Painted in the Russia’s flag’s tricolor, the new Arktika sailed out to the Gulf of Finland on Thursday for a two-day test voyage.
During sea trials, the icebreaker will tests its ballast system, navigation equipment, anchors, electric installations as well as maneuvering characteristics, Rosatomflot says.
Arktika is the lead vessel in the new class of powerful nuclear-powered icebreakers of which five will be built.
Ships in the 173-meter-long and 34-meter-wide Project 22220 (LK60Ya) class are the largest and most powerful icebreakers in the world, providing 60 MW to the shafts. The two RITM-200 reactors on board has a thermal power-capacity of 175 MW each.
Head of Russia’s Northern Sea Route directorate, Vyacheslav Ruksha, told Kommersant on Wednesday that the first sea trials will happen without the reactors running.
“We didn’t have time to complete the launch [of the reactors]….. This first part will be with backup generators,” Ruksha said, but declined to comment on which problems are the reason for the delayed start-up of the icebreaker’s main power source, the reactors.
“The universal nuclear icebreaker of Project 22220 are equipped with the most advanced electric propulsion systems,” says Atomflot Director Mustafa Kashka in a news-update posted on the stats owned company’s portal.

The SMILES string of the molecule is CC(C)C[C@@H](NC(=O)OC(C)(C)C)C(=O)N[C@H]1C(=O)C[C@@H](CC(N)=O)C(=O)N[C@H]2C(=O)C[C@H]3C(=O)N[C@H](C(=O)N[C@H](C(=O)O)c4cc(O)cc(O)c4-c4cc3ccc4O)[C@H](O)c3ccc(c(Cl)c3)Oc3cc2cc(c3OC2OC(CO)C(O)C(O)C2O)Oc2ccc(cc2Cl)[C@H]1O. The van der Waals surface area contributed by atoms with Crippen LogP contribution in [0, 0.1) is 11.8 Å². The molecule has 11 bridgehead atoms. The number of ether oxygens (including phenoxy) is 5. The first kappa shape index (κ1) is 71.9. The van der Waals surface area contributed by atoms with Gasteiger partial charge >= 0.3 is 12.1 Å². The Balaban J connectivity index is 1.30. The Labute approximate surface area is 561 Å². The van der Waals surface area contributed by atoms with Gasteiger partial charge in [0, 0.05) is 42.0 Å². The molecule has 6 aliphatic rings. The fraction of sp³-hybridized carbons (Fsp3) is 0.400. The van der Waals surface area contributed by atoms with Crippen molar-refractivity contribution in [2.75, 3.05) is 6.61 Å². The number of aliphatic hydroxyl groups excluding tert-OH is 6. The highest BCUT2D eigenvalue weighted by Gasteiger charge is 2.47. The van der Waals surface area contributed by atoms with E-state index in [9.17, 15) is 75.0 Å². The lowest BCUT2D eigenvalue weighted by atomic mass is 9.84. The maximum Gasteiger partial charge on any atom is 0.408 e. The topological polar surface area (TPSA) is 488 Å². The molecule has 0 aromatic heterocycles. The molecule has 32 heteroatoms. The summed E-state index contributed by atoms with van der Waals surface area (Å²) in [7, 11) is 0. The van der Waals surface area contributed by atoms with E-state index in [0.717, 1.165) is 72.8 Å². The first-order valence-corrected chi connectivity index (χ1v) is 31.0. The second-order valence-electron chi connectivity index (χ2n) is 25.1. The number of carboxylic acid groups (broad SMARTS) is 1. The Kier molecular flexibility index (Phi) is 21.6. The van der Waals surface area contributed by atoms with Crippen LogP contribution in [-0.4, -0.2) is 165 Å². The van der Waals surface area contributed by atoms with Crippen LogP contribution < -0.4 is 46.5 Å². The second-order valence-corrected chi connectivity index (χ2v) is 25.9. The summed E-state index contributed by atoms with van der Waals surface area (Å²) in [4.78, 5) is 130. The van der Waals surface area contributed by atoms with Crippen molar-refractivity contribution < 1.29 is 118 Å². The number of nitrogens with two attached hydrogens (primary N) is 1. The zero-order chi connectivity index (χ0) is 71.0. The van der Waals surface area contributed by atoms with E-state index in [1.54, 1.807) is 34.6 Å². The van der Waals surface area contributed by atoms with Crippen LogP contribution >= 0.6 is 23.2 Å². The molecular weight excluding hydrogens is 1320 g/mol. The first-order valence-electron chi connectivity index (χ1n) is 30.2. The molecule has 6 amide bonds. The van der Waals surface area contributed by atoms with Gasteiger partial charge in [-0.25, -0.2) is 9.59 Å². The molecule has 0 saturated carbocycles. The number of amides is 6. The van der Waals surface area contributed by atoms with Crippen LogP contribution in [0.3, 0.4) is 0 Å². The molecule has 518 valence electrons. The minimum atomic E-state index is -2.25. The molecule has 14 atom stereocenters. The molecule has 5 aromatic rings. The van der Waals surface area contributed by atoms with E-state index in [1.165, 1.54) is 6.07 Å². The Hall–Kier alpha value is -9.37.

A second, and longer, sea trail is planned for March-April before the icebreaker will sail around Scandinavia later this year to its homeport in Murmansk on Russia’s Barents Sea coast.
The main waters of operation will be from the Kara Sea and further east along the Northern Sea Route.
The two other icebreakers of the class that are under construction at the yard in St. Petersburg, the Ural and Sibir are expected to be commissioned in 2021 and 2022. Contracts for icebreaker No. 4 and 5 in the class are signed, but construction has not yet started.
The new Arktika icebreaker is named after the former ship with that name, which sailed from 1975 to 2008. On August 17th, 1977, the old Arktika became the first surface vessel to reach the North Pole.
You can read more about the new generation of nuclear-powered icebreakers and other maritime, seabed and onshore reactors that will come to the Russian Arctic from now and until 2035 in this scenario-report published by the Barents Observer.